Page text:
The Wolf Rounds title applies only to the last of these three works, a typically spacious piece by Christopher Rouse containing nested circular patterns he intends to be reminiscent of wolves as they pace off their territories. Whether you would catch the reference without guidance from the booklet (in English only) is debatable, but the work is a fine example of Rouse's only seemingly neo-Romantic style, which is more rigorous than retrospective. The packaging for this Naxos release promises "three highly contrasting new works" for wind ensemble, but actually the three pieces, though entirely distinct in programmatic subject matter, fit together well and have a kind of sober, languid quality in common, and all fall between the poles of tonal and atonal. The big surprise is the work by the least-known composer of the trio, Montana-based David Maslanka. The Concerto for trombone and wind ensemble is a memorial to musician Christine Nield-Capote, a friend of both the composer and trombonist Tim Conner. This warm remembrance unfolds in quiet waves, with the relationship between soloist and orchestra interacting over the course of three sizable movements with large, distinct tonal planes. It's both elegant and very moving music. Michael Daugherty's opening Ladder to the Moon, like Rouse's piece, has a specific referent: paintings of skyscrapers by Georgia O'Keeffe, looking from a level perspective (O'Keeffe's own high-rise apartment) in the first movement, "Night, New York," and from below in the second, entitled (natch) "Looking Up." The work marks something of a departure from Daugherty's motoric style. All three pieces are cleanly played by the Frost Wind Ensemble of the University of Miami, an ensemble ideally suited to Naxos' aim of exposing unsung regional ensembles around the U.S. and the world, and Conner's work in the quiet, sustained trombone lines of the Maslanka concert is especially notable. An unusually satisfying disc of contemporary American music.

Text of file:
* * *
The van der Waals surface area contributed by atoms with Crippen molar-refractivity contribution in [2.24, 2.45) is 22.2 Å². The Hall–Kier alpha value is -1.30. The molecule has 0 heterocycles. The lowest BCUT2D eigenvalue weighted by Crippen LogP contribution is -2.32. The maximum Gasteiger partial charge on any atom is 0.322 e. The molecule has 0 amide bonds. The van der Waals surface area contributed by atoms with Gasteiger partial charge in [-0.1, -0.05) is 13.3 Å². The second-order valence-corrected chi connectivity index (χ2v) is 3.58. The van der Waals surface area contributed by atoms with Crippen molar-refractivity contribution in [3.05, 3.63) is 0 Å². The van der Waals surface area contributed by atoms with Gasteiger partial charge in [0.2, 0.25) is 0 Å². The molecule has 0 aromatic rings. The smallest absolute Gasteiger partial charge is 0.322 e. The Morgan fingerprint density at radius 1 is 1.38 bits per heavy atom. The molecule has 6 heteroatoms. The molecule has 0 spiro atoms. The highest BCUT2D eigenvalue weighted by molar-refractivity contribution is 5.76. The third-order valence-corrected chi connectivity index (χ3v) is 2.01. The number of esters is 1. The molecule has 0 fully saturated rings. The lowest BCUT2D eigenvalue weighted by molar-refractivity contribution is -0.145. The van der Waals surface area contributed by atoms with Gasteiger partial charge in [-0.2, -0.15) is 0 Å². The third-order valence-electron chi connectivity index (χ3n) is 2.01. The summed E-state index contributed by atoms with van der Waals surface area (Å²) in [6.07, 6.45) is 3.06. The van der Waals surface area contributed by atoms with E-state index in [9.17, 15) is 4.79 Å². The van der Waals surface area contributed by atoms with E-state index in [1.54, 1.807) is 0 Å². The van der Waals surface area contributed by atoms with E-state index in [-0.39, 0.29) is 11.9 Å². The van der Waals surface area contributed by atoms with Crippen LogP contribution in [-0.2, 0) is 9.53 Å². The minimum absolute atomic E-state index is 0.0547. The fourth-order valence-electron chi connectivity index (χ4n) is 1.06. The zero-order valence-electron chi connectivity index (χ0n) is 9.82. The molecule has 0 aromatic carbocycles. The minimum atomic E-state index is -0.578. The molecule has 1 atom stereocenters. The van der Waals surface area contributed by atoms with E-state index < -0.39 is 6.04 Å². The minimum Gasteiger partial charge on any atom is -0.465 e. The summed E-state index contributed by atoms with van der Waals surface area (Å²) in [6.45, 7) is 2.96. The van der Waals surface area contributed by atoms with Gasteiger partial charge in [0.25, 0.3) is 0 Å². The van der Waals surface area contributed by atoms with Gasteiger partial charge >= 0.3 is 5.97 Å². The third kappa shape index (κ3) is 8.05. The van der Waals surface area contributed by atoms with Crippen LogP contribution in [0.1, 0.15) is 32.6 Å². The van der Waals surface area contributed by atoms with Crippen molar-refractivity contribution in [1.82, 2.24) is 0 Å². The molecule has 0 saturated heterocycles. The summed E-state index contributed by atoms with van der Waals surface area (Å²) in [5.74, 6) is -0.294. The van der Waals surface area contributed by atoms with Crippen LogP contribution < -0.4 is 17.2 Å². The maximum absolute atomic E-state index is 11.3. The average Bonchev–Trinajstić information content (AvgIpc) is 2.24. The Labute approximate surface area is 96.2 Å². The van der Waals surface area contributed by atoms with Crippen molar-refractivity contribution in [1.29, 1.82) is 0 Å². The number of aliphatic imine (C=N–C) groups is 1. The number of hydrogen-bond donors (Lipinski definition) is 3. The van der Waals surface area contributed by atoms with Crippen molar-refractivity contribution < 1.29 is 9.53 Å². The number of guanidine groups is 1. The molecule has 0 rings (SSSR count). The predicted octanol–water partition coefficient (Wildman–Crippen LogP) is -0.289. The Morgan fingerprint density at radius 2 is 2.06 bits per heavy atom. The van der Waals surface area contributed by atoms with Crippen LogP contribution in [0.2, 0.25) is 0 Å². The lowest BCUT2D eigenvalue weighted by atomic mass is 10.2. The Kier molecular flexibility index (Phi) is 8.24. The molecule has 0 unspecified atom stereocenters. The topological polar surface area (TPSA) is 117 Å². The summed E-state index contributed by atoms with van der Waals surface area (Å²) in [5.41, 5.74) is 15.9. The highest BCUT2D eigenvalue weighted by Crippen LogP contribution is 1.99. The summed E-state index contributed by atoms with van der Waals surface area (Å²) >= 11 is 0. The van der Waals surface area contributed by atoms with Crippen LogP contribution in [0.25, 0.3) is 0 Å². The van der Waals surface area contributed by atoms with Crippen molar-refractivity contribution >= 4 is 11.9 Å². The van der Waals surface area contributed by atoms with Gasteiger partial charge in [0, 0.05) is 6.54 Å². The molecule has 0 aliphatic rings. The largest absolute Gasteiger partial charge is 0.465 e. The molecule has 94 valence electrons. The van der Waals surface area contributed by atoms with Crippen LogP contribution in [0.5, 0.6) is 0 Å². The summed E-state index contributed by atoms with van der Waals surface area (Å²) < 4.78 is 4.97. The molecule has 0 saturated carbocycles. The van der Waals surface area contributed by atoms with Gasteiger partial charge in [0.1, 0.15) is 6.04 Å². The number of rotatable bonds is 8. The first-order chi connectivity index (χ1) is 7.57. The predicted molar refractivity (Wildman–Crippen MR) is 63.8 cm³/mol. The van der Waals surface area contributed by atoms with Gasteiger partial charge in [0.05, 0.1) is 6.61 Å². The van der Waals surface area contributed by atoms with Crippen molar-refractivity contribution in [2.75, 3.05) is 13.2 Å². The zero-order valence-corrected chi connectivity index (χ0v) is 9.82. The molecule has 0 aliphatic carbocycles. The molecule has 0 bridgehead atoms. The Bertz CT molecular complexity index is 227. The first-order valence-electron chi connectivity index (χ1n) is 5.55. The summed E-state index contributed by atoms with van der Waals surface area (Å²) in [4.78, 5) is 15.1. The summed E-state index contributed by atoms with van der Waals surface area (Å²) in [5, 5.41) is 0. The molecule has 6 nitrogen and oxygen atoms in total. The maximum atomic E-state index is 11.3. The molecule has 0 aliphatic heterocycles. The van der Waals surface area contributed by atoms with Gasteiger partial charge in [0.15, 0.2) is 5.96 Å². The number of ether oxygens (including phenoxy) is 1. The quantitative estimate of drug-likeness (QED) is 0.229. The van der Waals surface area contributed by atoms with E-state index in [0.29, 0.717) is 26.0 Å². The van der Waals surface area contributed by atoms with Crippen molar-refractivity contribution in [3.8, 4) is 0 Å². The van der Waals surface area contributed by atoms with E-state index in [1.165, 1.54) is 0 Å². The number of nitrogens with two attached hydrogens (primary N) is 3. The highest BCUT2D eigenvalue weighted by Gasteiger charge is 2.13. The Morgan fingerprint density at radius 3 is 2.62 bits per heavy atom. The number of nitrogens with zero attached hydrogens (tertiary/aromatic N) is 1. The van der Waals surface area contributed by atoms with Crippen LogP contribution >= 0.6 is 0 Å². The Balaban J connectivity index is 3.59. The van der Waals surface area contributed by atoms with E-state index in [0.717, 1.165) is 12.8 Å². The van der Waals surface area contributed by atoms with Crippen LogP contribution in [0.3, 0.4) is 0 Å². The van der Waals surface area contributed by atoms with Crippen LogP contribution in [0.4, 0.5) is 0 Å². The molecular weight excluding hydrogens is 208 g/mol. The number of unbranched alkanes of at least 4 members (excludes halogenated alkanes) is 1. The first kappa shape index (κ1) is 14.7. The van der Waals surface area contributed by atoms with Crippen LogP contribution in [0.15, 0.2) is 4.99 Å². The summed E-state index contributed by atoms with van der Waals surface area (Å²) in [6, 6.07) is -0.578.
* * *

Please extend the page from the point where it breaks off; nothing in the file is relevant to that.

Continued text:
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AllMusic Review by James Manheim
|Ladder to the Moon|
|Concerto for Trombone and Wind Ensemble|